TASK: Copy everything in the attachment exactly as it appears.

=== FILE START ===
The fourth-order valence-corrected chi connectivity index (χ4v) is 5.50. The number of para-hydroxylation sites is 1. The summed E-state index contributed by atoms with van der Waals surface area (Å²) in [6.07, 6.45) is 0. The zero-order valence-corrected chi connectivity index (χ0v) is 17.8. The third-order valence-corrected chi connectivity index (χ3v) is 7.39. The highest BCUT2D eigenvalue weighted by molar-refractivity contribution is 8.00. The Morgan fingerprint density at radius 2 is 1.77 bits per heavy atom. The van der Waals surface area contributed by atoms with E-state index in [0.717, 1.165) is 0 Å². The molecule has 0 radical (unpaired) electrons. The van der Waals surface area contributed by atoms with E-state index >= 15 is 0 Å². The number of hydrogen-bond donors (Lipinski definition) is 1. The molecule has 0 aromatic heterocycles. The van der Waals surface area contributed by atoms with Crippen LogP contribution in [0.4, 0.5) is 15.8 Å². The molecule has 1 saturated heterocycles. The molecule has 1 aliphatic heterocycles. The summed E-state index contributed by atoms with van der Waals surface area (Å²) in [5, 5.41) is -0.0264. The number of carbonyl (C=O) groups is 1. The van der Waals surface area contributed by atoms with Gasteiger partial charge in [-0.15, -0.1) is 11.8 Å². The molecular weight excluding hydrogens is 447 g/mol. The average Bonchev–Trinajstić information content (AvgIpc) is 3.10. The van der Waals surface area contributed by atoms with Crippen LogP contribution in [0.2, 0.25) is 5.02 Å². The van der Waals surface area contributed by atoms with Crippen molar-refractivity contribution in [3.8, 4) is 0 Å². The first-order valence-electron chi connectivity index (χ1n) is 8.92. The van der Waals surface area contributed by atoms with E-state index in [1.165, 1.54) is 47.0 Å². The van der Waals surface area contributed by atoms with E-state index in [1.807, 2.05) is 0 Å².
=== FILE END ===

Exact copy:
The fourth-order valence-corrected chi connectivity index (χ4v) is 5.50. The number of para-hydroxylation sites is 1. The summed E-state index contributed by atoms with van der Waals surface area (Å²) in [6.07, 6.45) is 0. The zero-order valence-corrected chi connectivity index (χ0v) is 17.8. The third-order valence-corrected chi connectivity index (χ3v) is 7.39. The highest BCUT2D eigenvalue weighted by molar-refractivity contribution is 8.00. The Morgan fingerprint density at radius 2 is 1.77 bits per heavy atom. The van der Waals surface area contributed by atoms with E-state index in [0.717, 1.165) is 0 Å². The molecule has 0 radical (unpaired) electrons. The van der Waals surface area contributed by atoms with E-state index >= 15 is 0 Å². The number of hydrogen-bond donors (Lipinski definition) is 1. The molecule has 0 aromatic heterocycles. The van der Waals surface area contributed by atoms with Crippen LogP contribution in [0.4, 0.5) is 15.8 Å². The molecule has 1 saturated heterocycles. The molecule has 1 aliphatic heterocycles. The summed E-state index contributed by atoms with van der Waals surface area (Å²) in [5, 5.41) is -0.0264. The number of carbonyl (C=O) groups is 1. The van der Waals surface area contributed by atoms with Gasteiger partial charge in [-0.15, -0.1) is 11.8 Å². The molecular weight excluding hydrogens is 447 g/mol. The average Bonchev–Trinajstić information content (AvgIpc) is 3.10. The van der Waals surface area contributed by atoms with Crippen LogP contribution in [0.2, 0.25) is 5.02 Å². The van der Waals surface area contributed by atoms with Crippen molar-refractivity contribution in [3.8, 4) is 0 Å². The first-order valence-electron chi connectivity index (χ1n) is 8.92. The van der Waals surface area contributed by atoms with E-state index in [1.165, 1.54) is 47.0 Å². The van der Waals surface area contributed by atoms with E-state index in [1.807, 2.05) is 0 Å².